Madina Lake – “Attics To Eden”

Madina Lake are back with their second album, and this time they’re out with a lot to prove. They out to show people that they are not the “flash-in-the-pan” pop-punk band everyone thought they were when they first started out, but are in fact capable of creating an album filled with deep messages, hidden meanings and their own original sound. And Attics To Eden has done exactly that.

At first, I wasn’t sure about whether I would like this album or not, though I did enjoy their debut album From Them, Through Us, To You as it had a sound and energy about it that really propelled them to where they got to after House Of Cards did so well as a single. From Them, Through Us, To You was a great break-through album for Madina Lake, but it was very easy to see how everyone could perceive them to be “just another” pop-punk-emo band. However, it was when Attics To Eden started getting rave reviews across the board, not just a 4K review from Kerrang! (who, admittedly, were already big fans of Madina Lake anyway) but also similar responses from critics like Q Magazine and Rock Sound, saying how it was a “well-rounded rock album”. And, after hearing it all the way through, I can totally agree!

It is true that a lot has changed in Madina Lake‘s sound in making Attics To Eden – the most prominent being that the electronics sections of their music are a lot more obvious, and are used more in the actual music making rather than being put in the background. Album opener Never Take Us Alive is a massive song, and whilst it is very reminiscent of the sound of their debut, it also takes everything they did to the next level and sets the scene for the rest of the album perfectly. Everything is bigger, grander, and has an expansive idea behind it, the electronics immediately being more prominent in the music. As the album progresses to the songs Legends and Criminals, it’s easy to see how Madina Lake have adopted a more Muse-like sound in some of their work, mixing the electronics with low-end bass and lead guitar work in the higher end, making for a much less “sugary” pop-punk sound.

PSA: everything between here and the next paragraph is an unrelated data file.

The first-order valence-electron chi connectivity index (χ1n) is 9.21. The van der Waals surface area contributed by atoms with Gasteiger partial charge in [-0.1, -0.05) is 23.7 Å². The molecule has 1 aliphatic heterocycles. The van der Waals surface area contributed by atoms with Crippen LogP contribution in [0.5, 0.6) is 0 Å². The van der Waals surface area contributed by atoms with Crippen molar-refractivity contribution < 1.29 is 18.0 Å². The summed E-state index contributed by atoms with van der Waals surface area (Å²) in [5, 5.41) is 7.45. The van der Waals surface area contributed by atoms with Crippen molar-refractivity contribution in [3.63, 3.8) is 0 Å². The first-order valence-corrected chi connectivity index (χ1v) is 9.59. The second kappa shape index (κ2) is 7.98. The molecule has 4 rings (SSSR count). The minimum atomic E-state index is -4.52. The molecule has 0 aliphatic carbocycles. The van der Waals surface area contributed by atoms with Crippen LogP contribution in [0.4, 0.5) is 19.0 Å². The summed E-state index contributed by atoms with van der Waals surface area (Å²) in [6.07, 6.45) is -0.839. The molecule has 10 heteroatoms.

There are a few songs that are reminiscent of their debut, as Never Take Us Alive is. Never Walk Alone bears a similar resemblance to some earlier work of theirs, as does Welcome To Oblivion. But that’s not to say that either of these aren’t good, in fact they’re some of the albums highlights, along with easily the heaviest song on the record Silent Voices Kill. It’s the song Not For This World that perhaps carries the greatest message of stepping up and doing something that you believe in before you’re out of time, best represented by the line “Don’t let your life hide from your heart, your heart gives you the best advice.”

The band themselves have openly said that there are all kinds of hidden messages to their listeners about the stories and influences behind the music on Attics To Eden when the songs are played in a certain order or in a certain way, and I’m sure that if you were to look hard enough then you would find these, much the same as people did with From Them, Through Us, To You, and it’s all connected to their live shows and the confetti filled balloons that they use. The same goes for the artwork for Attics To Eden by artist Lynden St. Victor – all the conceptual threads about the robot and the woman, implying that time is cyclical and the dichotomy of the female character representing hidden messages as well. Even the album sleeve interior refers back to the character of Adalia, who appears in songs on their debut album, and from what I gather is the centre of a lot of these conceptual threads. Then of course, there are the fabled River People  from their debut – not just the name of their fan-group, but also of the group that stalk the outside areas of theidyllic town of Madina Lake. All of this shows that there is a much deeper concept to the music than people first imagine.

Overall, I think Attics To Eden has been a massive step up for Madina Lake. They’ve created an album that is likely to attract new fans across the board and their existing fans will likely be pleased with what they’ve created, whilst also giving them a new diversity in the music that expands greatly upon the sound from their debut.


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